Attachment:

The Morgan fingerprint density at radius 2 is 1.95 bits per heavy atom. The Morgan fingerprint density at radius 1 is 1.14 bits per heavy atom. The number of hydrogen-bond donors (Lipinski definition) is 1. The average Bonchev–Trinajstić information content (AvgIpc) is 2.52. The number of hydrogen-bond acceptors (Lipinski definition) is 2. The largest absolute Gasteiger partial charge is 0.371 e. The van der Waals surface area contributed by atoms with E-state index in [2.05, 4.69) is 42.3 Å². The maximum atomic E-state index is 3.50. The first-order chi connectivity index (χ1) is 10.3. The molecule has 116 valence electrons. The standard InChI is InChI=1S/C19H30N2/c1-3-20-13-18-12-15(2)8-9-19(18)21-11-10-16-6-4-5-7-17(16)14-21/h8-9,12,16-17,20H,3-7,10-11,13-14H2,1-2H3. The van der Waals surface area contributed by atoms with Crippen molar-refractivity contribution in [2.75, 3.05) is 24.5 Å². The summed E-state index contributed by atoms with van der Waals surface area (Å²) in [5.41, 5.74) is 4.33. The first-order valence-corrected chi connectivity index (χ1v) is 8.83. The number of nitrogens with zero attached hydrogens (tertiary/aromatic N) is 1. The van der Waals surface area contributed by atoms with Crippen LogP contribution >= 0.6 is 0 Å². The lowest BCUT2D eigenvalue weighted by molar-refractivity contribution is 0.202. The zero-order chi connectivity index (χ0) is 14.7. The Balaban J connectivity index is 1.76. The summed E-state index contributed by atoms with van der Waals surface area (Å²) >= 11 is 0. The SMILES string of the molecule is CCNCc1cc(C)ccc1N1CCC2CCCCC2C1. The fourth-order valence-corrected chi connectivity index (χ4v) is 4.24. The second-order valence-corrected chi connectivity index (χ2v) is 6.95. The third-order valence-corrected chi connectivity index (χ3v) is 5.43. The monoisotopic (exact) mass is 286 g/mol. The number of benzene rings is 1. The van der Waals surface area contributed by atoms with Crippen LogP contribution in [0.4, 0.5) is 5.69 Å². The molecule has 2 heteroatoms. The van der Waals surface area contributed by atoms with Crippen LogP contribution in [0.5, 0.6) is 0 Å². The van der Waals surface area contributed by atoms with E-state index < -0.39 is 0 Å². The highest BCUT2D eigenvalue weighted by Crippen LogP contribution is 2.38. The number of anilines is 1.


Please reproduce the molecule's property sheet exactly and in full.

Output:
The Morgan fingerprint density at radius 2 is 1.95 bits per heavy atom. The Morgan fingerprint density at radius 1 is 1.14 bits per heavy atom. The number of hydrogen-bond donors (Lipinski definition) is 1. The average Bonchev–Trinajstić information content (AvgIpc) is 2.52. The number of hydrogen-bond acceptors (Lipinski definition) is 2. The largest absolute Gasteiger partial charge is 0.371 e. The van der Waals surface area contributed by atoms with E-state index in [2.05, 4.69) is 42.3 Å². The maximum atomic E-state index is 3.50. The first-order chi connectivity index (χ1) is 10.3. The molecule has 116 valence electrons. The standard InChI is InChI=1S/C19H30N2/c1-3-20-13-18-12-15(2)8-9-19(18)21-11-10-16-6-4-5-7-17(16)14-21/h8-9,12,16-17,20H,3-7,10-11,13-14H2,1-2H3. The van der Waals surface area contributed by atoms with Crippen molar-refractivity contribution in [2.75, 3.05) is 24.5 Å². The summed E-state index contributed by atoms with van der Waals surface area (Å²) in [5.41, 5.74) is 4.33. The first-order valence-corrected chi connectivity index (χ1v) is 8.83. The number of nitrogens with zero attached hydrogens (tertiary/aromatic N) is 1. The van der Waals surface area contributed by atoms with Crippen LogP contribution >= 0.6 is 0 Å². The lowest BCUT2D eigenvalue weighted by molar-refractivity contribution is 0.202. The zero-order chi connectivity index (χ0) is 14.7. The Balaban J connectivity index is 1.76. The summed E-state index contributed by atoms with van der Waals surface area (Å²) >= 11 is 0. The SMILES string of the molecule is CCNCc1cc(C)ccc1N1CCC2CCCCC2C1. The fourth-order valence-corrected chi connectivity index (χ4v) is 4.24. The second-order valence-corrected chi connectivity index (χ2v) is 6.95. The third-order valence-corrected chi connectivity index (χ3v) is 5.43. The monoisotopic (exact) mass is 286 g/mol. The number of benzene rings is 1. The van der Waals surface area contributed by atoms with Crippen LogP contribution in [0.4, 0.5) is 5.69 Å². The molecule has 2 heteroatoms. The van der Waals surface area contributed by atoms with Crippen LogP contribution in [0.5, 0.6) is 0 Å². The van der Waals surface area contributed by atoms with E-state index < -0.39 is 0 Å². The highest BCUT2D eigenvalue weighted by Crippen LogP contribution is 2.38. The number of anilines is 1.